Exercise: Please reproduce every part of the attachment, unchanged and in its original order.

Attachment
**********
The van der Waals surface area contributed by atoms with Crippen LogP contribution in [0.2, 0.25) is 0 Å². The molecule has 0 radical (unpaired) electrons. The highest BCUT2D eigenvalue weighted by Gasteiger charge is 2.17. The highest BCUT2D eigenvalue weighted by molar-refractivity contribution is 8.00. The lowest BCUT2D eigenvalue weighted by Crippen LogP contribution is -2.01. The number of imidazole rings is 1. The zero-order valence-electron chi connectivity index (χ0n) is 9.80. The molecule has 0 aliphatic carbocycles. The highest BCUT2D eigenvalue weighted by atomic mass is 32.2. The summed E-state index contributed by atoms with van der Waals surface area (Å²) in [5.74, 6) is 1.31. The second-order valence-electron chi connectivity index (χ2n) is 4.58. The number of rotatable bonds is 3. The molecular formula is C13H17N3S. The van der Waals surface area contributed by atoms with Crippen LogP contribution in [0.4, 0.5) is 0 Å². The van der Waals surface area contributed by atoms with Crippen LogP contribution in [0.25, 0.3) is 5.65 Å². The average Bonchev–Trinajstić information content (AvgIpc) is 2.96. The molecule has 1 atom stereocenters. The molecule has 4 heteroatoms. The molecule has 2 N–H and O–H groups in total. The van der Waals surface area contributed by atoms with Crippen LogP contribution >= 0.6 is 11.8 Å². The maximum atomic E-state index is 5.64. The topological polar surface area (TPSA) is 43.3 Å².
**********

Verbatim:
The van der Waals surface area contributed by atoms with Crippen LogP contribution in [0.2, 0.25) is 0 Å². The molecule has 0 radical (unpaired) electrons. The highest BCUT2D eigenvalue weighted by Gasteiger charge is 2.17. The highest BCUT2D eigenvalue weighted by molar-refractivity contribution is 8.00. The lowest BCUT2D eigenvalue weighted by Crippen LogP contribution is -2.01. The number of imidazole rings is 1. The zero-order valence-electron chi connectivity index (χ0n) is 9.80. The molecule has 0 aliphatic carbocycles. The highest BCUT2D eigenvalue weighted by atomic mass is 32.2. The summed E-state index contributed by atoms with van der Waals surface area (Å²) in [5.74, 6) is 1.31. The second-order valence-electron chi connectivity index (χ2n) is 4.58. The number of rotatable bonds is 3. The molecular formula is C13H17N3S. The van der Waals surface area contributed by atoms with Crippen LogP contribution in [0.4, 0.5) is 0 Å². The van der Waals surface area contributed by atoms with Crippen LogP contribution in [0.25, 0.3) is 5.65 Å². The average Bonchev–Trinajstić information content (AvgIpc) is 2.96. The molecule has 1 atom stereocenters. The molecule has 4 heteroatoms. The molecule has 2 N–H and O–H groups in total. The van der Waals surface area contributed by atoms with Crippen LogP contribution >= 0.6 is 11.8 Å². The maximum atomic E-state index is 5.64. The topological polar surface area (TPSA) is 43.3 Å².